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Marvin Hunter Taylor — journal of a WWI infantry officer

In the spring of 1917 my grandfather, aged 21, left college to become an infantry officer in the first wave of volunteers for what would be called the American Expeditionary Force in France; he was comissioned lieutenant in August and shipped to France the next month. He saw service in the heavy fighting in northeastern France (Château-Thierry etc.) in the winter and spring of 1918.

He wrote frequent letters to his father and girlfriend, and also filled two small pocket notebooks he kept with him the whole time.

The original letters home were pasted carefully into a large scrapbook begun by his father, Henry Barnes Taylor. Marvin later drew from these letters and prepared a 250-page typescript, “Extracts from the Letters of a Junior Officer of Infantry, 1917-1919,” which is drawn on (among those of many other men) in a published history: Oliver L. Spaulding and John W. Wright, The Second Division American Expeditionary Force in France, 1917-1919 (New York, 1927).

This past month I finally scanned the typescript. I am proofing the text and plan to annotate it from the original letters and journal, to make up an online edition. My grandfather also left a fair cache of memorabilia, including photos and ephemera from training and active service, which can illustrate the memoir well. From the letters it is clear that my grandfather was smart, ambitious, reasonably well educated, and not too naive about the whole endeavor. He became a lawyer in Louisville after the war, and remained a reserve officer with the rank of major for many years. He died suddenly in November of 1941, one month before Pearl Harbor. My father, his only child, was twelve.

The medals are: Victory medal (US) with three battle clasps (Aisne, Aisne et Marne, Defensive Sector); French victory medal; Verdun medal; Château-Thierry (Côte 204) medal; and a Second Division commemorative medal from the 1930s. Only the first is a regulation decoration, but to the veterans of the American Expeditionary Force, the French military medal, issued unofficially to Americans; and local-issue medals, issued by the cities, some time after the peace, were very important. My grandfather kept the citations from the municipalities of Verdun and Château-Thierry. The citation from Château-Thierry is particularly handsome, a large engraved diploma on laid paper. I hope to be able to visit the imposing war monument in that area sometime.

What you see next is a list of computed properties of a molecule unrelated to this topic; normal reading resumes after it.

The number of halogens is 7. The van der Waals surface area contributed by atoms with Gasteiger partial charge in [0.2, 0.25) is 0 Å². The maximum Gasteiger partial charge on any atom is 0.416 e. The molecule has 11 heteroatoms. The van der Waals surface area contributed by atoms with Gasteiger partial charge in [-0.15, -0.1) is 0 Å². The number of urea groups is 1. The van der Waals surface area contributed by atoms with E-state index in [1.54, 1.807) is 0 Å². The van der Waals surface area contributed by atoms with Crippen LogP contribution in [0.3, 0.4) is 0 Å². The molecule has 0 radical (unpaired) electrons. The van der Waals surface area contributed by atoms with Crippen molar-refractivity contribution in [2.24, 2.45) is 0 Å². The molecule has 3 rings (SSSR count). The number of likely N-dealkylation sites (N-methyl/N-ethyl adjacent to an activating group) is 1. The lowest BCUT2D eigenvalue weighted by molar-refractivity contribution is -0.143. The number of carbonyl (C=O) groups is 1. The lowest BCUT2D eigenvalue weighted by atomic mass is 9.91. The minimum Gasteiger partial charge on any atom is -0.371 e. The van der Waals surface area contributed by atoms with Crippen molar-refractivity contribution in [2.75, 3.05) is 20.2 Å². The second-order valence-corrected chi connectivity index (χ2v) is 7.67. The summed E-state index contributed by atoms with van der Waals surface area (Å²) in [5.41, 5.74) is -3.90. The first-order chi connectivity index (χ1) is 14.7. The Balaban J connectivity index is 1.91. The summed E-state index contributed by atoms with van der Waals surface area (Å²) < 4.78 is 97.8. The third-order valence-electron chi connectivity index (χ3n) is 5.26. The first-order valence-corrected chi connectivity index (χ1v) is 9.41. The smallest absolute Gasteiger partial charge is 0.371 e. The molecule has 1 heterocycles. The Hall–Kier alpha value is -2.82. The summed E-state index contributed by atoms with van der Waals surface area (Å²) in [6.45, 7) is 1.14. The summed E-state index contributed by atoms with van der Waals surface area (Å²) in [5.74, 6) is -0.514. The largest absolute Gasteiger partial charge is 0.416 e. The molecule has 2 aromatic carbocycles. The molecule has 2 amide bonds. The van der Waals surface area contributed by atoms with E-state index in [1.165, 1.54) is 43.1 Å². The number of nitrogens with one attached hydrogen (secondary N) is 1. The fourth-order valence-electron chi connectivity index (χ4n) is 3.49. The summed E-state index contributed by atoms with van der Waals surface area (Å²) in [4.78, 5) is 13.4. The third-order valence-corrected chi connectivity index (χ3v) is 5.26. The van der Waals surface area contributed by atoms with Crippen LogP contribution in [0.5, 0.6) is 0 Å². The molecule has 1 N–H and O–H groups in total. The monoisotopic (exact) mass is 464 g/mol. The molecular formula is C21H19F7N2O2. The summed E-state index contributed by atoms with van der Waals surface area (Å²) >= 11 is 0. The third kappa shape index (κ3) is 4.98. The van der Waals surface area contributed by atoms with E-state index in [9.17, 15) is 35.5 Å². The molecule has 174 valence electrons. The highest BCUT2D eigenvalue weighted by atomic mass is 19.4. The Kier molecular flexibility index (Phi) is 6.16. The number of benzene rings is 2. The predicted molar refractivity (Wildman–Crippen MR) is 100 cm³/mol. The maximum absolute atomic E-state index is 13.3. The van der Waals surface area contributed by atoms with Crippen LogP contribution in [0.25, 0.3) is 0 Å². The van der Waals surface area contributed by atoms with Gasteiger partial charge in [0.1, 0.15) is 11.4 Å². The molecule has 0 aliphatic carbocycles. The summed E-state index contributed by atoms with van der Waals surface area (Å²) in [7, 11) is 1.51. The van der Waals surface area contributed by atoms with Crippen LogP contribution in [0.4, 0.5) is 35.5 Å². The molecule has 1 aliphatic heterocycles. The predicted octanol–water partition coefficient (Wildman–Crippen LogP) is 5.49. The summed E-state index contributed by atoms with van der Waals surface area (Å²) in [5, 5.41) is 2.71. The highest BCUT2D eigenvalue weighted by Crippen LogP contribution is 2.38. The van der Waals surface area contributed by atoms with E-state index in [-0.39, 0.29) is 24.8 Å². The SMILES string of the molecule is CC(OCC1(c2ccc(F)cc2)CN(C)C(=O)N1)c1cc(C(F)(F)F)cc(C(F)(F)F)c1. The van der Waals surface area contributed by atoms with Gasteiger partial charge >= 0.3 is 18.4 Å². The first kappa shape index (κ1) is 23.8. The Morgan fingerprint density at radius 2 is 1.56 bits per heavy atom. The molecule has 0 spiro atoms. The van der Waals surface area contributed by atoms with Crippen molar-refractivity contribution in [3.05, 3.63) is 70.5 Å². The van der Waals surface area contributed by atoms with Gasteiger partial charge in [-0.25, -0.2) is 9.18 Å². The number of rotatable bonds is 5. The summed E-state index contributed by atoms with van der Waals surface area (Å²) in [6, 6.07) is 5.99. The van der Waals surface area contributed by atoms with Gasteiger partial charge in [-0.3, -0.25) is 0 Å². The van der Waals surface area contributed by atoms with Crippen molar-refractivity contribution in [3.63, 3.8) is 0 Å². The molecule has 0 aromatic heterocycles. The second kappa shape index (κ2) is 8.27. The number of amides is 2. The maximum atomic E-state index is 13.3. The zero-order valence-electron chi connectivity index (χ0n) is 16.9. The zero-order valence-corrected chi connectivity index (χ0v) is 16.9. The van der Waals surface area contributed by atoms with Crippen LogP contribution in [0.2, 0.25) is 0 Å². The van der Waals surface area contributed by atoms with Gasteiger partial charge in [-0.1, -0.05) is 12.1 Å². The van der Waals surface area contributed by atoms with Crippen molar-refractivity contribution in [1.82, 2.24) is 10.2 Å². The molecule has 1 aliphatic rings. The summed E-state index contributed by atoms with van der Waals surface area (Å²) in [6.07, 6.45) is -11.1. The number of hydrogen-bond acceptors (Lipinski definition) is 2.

More later as I work up toward posting the first part of the memoir online.


  1. MilesElder wrote:

    My name is Susan Elder Vallejo. My grandfather Miles Macon Elder served in the American Expeditionary Forces in France WW1. I am looking forward to reading the memoir of Marvin Hunter Taylor. Where is it posted? My grandfather fought 1916 to 1918. In 1927 he returned to Verdun for a ceremony in which the town Mayor of Vernon presented medals to the american forces in attendance who had fought to save his town 10 yrs earlier. I would like to hear from you.
    Susan Elder Vallejo, Bradenton Florida

    Tuesday, August 31, 2010 at 21:58 | Permalink
  2. Nat Taylor wrote:

    Susan, thanks for your comment! I haven’t yet posted the memoir. I have a text file of it, but it still has some typos, etc. The much longer project is going through the handwritten journal books and letters, and preparing a typescript of them.

    Tuesday, August 31, 2010 at 22:44 | Permalink

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  1. […] over Verdun from February to December of 1916. My grandfather was in later action around Verdun (there’s a medal to show for it), but that was in 1918, once the Americans had finally arrived. By then the heroic and costly […]

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